It has been a challenging time for Biosecurity Queensland recently dealing with several biosecurity events:
- the TR4 Fusarium Wilt (Panama Disease) in bananas
- the White Spot Disease (WSD) outbreak in prawns
- the appearance of pests like the Asian Honey bee and Varroa mite (jacobsoni species).
According to the Australian Banana Growers Council, banana production in Australia is worth around 600 million dollars and so keeping fungal diseases such as Panama under control is critical, given 90% of the banana varieties grown are susceptible to this race 4 strain of the fungus.
Spare a thought also for the prawn farmers in the Logan river region between Brisbane and the Gold Coast who have had their entire stock of prawns destroyed due to WSD, in a bid to contain the disease and stop it spreading into the wild crustacean population.
Given these pest and disease incursions it seems very timely that there is a general biosecurity obligation on all residents in QLD now that the Biosecurity Act 2014 is in effect, and as always is the case it seems like the best course for growers is prevention rather than cure.
So we see banana growers only buying planting material from accredited nurseries for the supply of tissue culture plants as opposed to sourcing suckers and plant bits from neighbors. These practices are not only BMP for on farm biosecurity but represent a good example of growers taking proactive steps to help minimize the biosecurity risk on their property and industry in general.
Growers can take comfort in the knowledge that the accredited tissue culture nurseries (part of the Quality Banana Approved Nurseries (QBAN)) that they buy from are underpinned by the appropriate code of practice as certified by Biosecurity QLD.
Biosecurity on banana farms is further enhanced through cultural controls such as hygiene and vehicle washdown, and DAF scientists have found that the quarternary ammonium products such as Sterimax and Sporekill work best at killing TR1 spores in bananas, backed up by work in the NT on TR4 spores, the key is to maintain the correct concentration at 1 %. Remember Paracelsus and his concept that the dose makes the poison.
Just as with the multi-pronged approach involved in integrated pest management, biosecurity techniques are also multi-disciplinary but the buck stops with quarantine at our borders, or even beyond to our closest neighbours given Papua New Guinea is only 100 odd kms away at the closest point. Obviously at a farm/workplace, quarantine level it is critical to restrict and control unauthorized entry of people and vehicles through signage and gates at key access points.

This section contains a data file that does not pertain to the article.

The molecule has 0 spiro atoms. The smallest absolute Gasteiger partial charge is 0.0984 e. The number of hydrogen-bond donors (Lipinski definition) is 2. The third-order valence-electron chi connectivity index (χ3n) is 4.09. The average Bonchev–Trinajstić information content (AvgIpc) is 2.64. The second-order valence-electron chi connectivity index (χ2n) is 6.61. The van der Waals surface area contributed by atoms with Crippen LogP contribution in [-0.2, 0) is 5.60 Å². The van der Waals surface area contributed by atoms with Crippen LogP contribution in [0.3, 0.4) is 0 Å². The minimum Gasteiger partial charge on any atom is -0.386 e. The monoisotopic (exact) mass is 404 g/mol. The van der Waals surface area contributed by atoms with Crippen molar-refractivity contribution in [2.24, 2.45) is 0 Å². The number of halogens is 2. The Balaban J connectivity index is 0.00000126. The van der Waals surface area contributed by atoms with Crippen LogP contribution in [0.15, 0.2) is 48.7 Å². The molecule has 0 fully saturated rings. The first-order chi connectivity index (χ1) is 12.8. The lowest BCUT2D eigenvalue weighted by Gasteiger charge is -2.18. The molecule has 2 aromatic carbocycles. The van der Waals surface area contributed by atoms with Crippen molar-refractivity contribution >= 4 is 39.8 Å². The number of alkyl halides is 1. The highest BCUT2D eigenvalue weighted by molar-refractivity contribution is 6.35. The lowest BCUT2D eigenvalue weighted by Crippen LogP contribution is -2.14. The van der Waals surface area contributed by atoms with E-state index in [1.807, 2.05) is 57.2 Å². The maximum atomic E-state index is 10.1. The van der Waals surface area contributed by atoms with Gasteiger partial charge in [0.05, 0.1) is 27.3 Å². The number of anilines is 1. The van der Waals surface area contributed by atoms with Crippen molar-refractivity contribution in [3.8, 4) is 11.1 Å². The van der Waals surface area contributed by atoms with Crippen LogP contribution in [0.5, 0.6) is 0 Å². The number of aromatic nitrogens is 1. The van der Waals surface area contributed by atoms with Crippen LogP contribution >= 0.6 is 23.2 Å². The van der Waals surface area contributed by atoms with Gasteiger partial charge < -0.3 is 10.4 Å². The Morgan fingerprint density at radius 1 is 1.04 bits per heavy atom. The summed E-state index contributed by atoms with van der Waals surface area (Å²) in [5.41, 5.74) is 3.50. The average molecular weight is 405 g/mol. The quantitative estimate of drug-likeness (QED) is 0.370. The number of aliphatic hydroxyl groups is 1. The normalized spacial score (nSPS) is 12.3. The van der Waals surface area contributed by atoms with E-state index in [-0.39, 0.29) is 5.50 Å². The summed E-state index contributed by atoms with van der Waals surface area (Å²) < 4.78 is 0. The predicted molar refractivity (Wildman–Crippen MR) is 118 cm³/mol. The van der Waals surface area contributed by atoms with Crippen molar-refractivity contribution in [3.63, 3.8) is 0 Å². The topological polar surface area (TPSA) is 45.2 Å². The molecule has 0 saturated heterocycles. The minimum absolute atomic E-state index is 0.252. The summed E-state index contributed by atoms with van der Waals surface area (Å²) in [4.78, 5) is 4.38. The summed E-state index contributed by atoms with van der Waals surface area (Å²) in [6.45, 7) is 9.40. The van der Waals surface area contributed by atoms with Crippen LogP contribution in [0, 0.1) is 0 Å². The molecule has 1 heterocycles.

Controlling the movement of vertebrate pests such as pigs and wild dogs is more difficult and often requires considerable capital expenditure in robust fencing, but this has proved to be the only viable mechanism of ongoing profitability for sheep graziers in areas of high wild dog populations as well as having obvious benefits for banana growers in restricting wild pigs from moving soil bourne pathogens from one property to another.
So how does a grower manage the complexity of biosecurity across the months and years, and demonstrate this to discerning customers, through the various crop Best Management Programs and Quality Accreditation?
For an increasing number of growers, verification of the proactive biosecurity management practices in place on farm is provided through compliance with the Freshcare Environmental Standard . Freshcare is widely adopted as an accredited food safety & quality standard, but with an increasing focus on environmental assurance and business sustainability, given that growth in uptake of the Freshcare environmental standard is on the increase.
Clare Hamilton-Bate, Freshcare’s Executive Officer, goes on to say that “ With growers already doing so much to protect both their own operations and wider industry from biosecurity risk, it’s important to provide a mechanism to independently verify those practices and thus provide recognition of that proactive approach ”. The Freshcare standards, and associated training and implementation support, also provides a mechanism through which other businesses can be encouraged to start to participate, thus lifting the bar for everyone’.
In summary, with the total value of farm produce in 2016/2017 forecast by ABARES to be around $58.5 billion and with the ever increasing number of people moving across our borders and food imports also on the rise, robust biosecurity measures are paramount.
This concerns all of us, not only at the farm and national level as well as beyond to our closest neighbours, for as we have experienced recently with some of the recent pest and disease incursions, our island status provides us only partial immunity from incursion.
Let’s add to the great efforts of our biosecurity teams and AQIS by playing our part at the local level in terms of biosecurity and the freedom that it provides from exotic pests and diseases, for prevention is always better than the cure.